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Vision Mixer

A vision mixer (AKA video switcher or production switcher) refers to either:

Note that the term mixer tends to be European, whereas switcher is a more American term. For the sake of simplicity we will call the mixing device a vision mixer, and the operator a switcher.

Examples

Panasonic AW-SW350

The Panasonic AW-SW350 is a compact half-rack vision mixer with five Y/C and composite video inputs. This would be suitable for a small production studio or field production unit.

Sony BVS-3200CP

The Sony BVS-3200CP is a relatively small desk console suitable for a moderately-sized production unit or OB.

Below: The Snell & Wilcox Kahuna HD/SD console is a monster-sized mixer suitable for large production environments.

Snell & Wilcox Kahuna HD/SD

What Does a Vision Mixer Do?

The main purpose of a vision mixer is to create a master output for a real-time video recording or broadcast. Typically vision mixers are used for live events, or any event where multiple sources need to be mixed in real-time (as opposed to post-production editing).

Vision mixers can also be used to create various visual effects, from simple mixes and wipes between sources to advanced composite effects.

How Does Vision Mixing Work?

Vision mixers are conceptually similar to audio mixers. They take multiple input sources, apply any desired effects or processing, and provide one or more outputs.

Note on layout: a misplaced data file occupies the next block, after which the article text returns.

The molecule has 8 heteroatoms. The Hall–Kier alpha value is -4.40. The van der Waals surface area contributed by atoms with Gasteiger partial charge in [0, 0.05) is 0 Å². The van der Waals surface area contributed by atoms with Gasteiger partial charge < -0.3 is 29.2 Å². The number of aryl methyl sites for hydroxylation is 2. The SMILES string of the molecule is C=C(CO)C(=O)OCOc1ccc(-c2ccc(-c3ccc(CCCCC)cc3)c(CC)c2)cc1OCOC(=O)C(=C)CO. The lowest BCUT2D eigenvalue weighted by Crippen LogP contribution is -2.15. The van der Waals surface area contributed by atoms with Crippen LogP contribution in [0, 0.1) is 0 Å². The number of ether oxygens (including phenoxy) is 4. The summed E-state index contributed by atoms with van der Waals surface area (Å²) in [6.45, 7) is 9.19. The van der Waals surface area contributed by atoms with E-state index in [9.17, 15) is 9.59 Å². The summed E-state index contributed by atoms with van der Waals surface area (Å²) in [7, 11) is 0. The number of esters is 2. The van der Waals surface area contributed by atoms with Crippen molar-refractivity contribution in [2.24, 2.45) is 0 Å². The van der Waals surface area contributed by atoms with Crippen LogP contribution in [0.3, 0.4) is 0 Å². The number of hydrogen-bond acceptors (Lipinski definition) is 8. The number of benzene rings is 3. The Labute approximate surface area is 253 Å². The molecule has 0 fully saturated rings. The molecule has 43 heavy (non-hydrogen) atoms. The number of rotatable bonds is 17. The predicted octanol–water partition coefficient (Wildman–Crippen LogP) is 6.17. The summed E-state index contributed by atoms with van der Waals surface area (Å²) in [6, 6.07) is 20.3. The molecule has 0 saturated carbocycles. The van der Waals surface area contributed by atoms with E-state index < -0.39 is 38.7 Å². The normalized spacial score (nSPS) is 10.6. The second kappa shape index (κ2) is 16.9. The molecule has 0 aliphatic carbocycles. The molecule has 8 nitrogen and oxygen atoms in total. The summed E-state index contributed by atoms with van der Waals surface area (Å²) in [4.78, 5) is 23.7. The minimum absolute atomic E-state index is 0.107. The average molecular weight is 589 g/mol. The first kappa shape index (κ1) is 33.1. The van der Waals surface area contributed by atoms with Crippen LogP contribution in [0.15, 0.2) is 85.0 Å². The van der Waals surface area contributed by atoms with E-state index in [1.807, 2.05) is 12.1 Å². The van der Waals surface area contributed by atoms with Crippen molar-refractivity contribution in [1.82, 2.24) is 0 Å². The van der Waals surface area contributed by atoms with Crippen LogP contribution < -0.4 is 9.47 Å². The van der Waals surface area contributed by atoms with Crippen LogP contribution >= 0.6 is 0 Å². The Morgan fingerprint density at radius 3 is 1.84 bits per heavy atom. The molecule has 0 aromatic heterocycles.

Most vision mixers are based around the preview bus and the program bus, each of which has it's own monitor.

Note: The preview bus does not have to be used — sources can be cut online without being previewing if desired. However the preview is normally necessary for any visual effects such as transitions, as the effect is constructed from the preview and program sources.

The Role of Vision Switcher

The vision switcher takes their instruction from the director. Basically, the director decides what is going to happen and tells the switcher to do it. A typical set of instructions might go like this:

Director's Instruction: Meaning:
"1 next" Preview camera 1 and prepare to put it online.
"Take" Cut camera 1 online.
"2 next" Preview camera 2 and prepare to put it online.
"Mix" Mix camera 2 online.
etc etc  

Note: In some studios the director will say "cut" instead of "take". This is a potential source of confusion though, as "cut" is also used to mean "everyone stop".

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